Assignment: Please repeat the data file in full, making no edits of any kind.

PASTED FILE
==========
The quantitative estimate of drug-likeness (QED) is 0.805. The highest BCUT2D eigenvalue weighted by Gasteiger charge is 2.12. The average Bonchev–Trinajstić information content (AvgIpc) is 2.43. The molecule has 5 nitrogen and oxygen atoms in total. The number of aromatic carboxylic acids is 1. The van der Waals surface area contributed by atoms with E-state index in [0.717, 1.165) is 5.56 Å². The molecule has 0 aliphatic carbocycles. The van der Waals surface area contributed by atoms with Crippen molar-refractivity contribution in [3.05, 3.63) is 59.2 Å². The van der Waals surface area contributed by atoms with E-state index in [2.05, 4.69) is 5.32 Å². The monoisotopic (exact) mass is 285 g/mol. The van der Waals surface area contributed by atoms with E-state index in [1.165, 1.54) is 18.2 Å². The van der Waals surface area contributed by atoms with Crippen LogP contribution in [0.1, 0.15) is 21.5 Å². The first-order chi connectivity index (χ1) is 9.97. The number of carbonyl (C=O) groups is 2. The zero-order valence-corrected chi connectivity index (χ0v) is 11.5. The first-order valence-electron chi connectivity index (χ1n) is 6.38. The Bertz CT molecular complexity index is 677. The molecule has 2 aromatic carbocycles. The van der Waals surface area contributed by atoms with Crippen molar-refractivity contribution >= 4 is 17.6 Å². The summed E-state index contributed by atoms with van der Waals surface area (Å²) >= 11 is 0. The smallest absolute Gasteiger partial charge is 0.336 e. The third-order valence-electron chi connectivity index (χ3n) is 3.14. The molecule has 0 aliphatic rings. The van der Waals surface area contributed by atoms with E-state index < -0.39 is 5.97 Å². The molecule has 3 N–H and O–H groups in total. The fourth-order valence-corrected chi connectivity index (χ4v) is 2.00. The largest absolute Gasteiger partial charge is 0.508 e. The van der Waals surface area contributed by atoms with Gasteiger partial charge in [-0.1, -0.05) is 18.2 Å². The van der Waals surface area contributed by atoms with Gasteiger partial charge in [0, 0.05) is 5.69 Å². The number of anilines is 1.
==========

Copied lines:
The quantitative estimate of drug-likeness (QED) is 0.805. The highest BCUT2D eigenvalue weighted by Gasteiger charge is 2.12. The average Bonchev–Trinajstić information content (AvgIpc) is 2.43. The molecule has 5 nitrogen and oxygen atoms in total. The number of aromatic carboxylic acids is 1. The van der Waals surface area contributed by atoms with E-state index in [0.717, 1.165) is 5.56 Å². The molecule has 0 aliphatic carbocycles. The van der Waals surface area contributed by atoms with Crippen molar-refractivity contribution in [3.05, 3.63) is 59.2 Å². The van der Waals surface area contributed by atoms with E-state index in [2.05, 4.69) is 5.32 Å². The monoisotopic (exact) mass is 285 g/mol. The van der Waals surface area contributed by atoms with E-state index in [1.165, 1.54) is 18.2 Å². The van der Waals surface area contributed by atoms with Crippen LogP contribution in [0.1, 0.15) is 21.5 Å². The first-order chi connectivity index (χ1) is 9.97. The number of carbonyl (C=O) groups is 2. The zero-order valence-corrected chi connectivity index (χ0v) is 11.5. The first-order valence-electron chi connectivity index (χ1n) is 6.38. The Bertz CT molecular complexity index is 677. The molecule has 2 aromatic carbocycles. The van der Waals surface area contributed by atoms with Crippen molar-refractivity contribution >= 4 is 17.6 Å². The summed E-state index contributed by atoms with van der Waals surface area (Å²) >= 11 is 0. The smallest absolute Gasteiger partial charge is 0.336 e. The third-order valence-electron chi connectivity index (χ3n) is 3.14. The molecule has 0 aliphatic rings. The van der Waals surface area contributed by atoms with E-state index < -0.39 is 5.97 Å². The molecule has 3 N–H and O–H groups in total. The fourth-order valence-corrected chi connectivity index (χ4v) is 2.00. The largest absolute Gasteiger partial charge is 0.508 e. The van der Waals surface area contributed by atoms with Gasteiger partial charge in [-0.1, -0.05) is 18.2 Å². The van der Waals surface area contributed by atoms with Gasteiger partial charge in [0, 0.05) is 5.69 Å². The number of anilines is 1.